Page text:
If you are looking for a high-quality speaker capable of subtlety and nuance, the JBL PRX835W would be an excellent choice. It’s a 3-way active loudspeaker designed for main PA applications with extensive Wi-Fi control over the onboard DSP. With a full-range frequency response (39 Hz to 20 kHz), a peak SPL of 138 dB, and a 90x50° (HxV) dispersion, the speaker is optimized for full-range sound reinforcement applications and can cover over 300 patrons. The built-in Wi-Fi offers wireless control of the system from anywhere in the venue using the free PRX Connect app for iOS and Android devices. The app controls levels, parametric EQ, user presets, and more. The rear panel offers two combo XLR-1/4" mic/line inputs, a stereo RCA aux input, and an XLR mix output. The 3-way design provides a tweeter, mid-range, and woofer, allowing for accurate sound reproduction with finesse.
If you need a quality speaker that won’t break the bank, the Yamaha DHR15 provides professional-grade performance for a variety of sound applications. The DHR15 is a compact 2-way speaker with an integrated DSP that optimizes performance and ensures a consistent sound throughout all output levels, meaning it sounds the same when playing quietly or at peak performance. The speaker offers full-range sound (44 Hz to 20 kHz), a peak SPL of 131 dB, and a 90x60° (HxV) dispersion, great for up to 250 patrons. The rear panel features a simple 2-channel mixer with combo XLR-1/4", 1/4" TRS, and RCA connectors. A dual-angle pole mount socket provides two positions—0° or -7°—to direct the acoustic energy away from reflective surfaces and on to your audience, where it belongs.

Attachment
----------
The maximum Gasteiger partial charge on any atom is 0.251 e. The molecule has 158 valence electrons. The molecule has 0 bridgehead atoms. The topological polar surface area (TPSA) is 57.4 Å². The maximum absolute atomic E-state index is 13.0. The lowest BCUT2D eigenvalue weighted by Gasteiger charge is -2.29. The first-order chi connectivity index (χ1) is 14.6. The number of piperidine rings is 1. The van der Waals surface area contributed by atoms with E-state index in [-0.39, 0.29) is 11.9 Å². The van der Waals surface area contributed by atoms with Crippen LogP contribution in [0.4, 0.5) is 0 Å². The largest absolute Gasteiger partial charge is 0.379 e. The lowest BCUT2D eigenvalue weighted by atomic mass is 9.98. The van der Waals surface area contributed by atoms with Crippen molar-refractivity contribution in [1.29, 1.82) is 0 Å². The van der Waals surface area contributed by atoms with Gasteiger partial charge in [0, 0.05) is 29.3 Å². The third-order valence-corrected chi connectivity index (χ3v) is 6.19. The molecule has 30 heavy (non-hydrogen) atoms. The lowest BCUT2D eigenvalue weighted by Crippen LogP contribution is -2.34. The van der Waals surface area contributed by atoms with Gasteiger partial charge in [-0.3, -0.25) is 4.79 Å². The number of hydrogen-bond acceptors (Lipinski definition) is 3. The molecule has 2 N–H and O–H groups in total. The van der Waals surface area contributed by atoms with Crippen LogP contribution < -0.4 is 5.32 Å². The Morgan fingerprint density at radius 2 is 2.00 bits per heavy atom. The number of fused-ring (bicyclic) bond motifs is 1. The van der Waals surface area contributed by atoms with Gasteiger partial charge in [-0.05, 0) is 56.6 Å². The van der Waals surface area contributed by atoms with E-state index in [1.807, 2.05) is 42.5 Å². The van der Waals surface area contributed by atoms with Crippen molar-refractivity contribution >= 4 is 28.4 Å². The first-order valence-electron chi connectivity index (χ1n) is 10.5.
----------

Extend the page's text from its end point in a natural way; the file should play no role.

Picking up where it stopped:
LD Systems MON 15 A G3
My next choice is a little unusual but hear me out! The MON 15 A G3 is a compact, powered stage monitor with DSP with a highly flexible deployment. The speaker is at home onstage as a musician’s monitor speaker and as a high-quality full range speaker. The drivers are arranged in a coaxial design for true point-source performance and provide a full range sound (58 Hz to 18 kHz) with a peak SPL of 129 dB and a 50x90° (HxV) dispersion. An integrated DSP provides four application presets, a 3-band EQ, tunable notch filter, and an alignment delay. The side of the speaker features two combo XLR-1/4" inputs and XLR-thru outputs, while the opposite side features a 35mm pole socket for raising the speaker on a stand to be used as a main PA.
For a cost-effective speaker selection that sounds great, check out the Thump215XT. It’s a powerful PA speaker with a 2-channel mixer and an integrated DSP with four application-specific voicing modes, an outdoor mode, and Bluetooth for streaming, speaker link, and wireless control. It offers a full-range sound (40 Hz to 20 kHz) and an SPL of 129, which is pretty loud for most parties and events with 200+ patrons. Unfortunately, Mackie didn’t include the dispersion, but from my personal experience, it’s probably close to 90x50°. The mixer features two combo XLR-1/4" mic/line channels, a 3.5mm stereo input, and an XLR output for daisy-chaining additional speakers. Notable features include music ducking for making announcements and a feedback eliminator that mitigates microphone feedback automatically.
As you can see, there are several options to choose from and this guide has only scratched the surface. For more information about the latest PA speakers, including additional features, specs, and highlights, be sure to check out the detailed product page for each active PA speaker. Or drop us a line below, and we’ll do our best to reply to your comments and questions.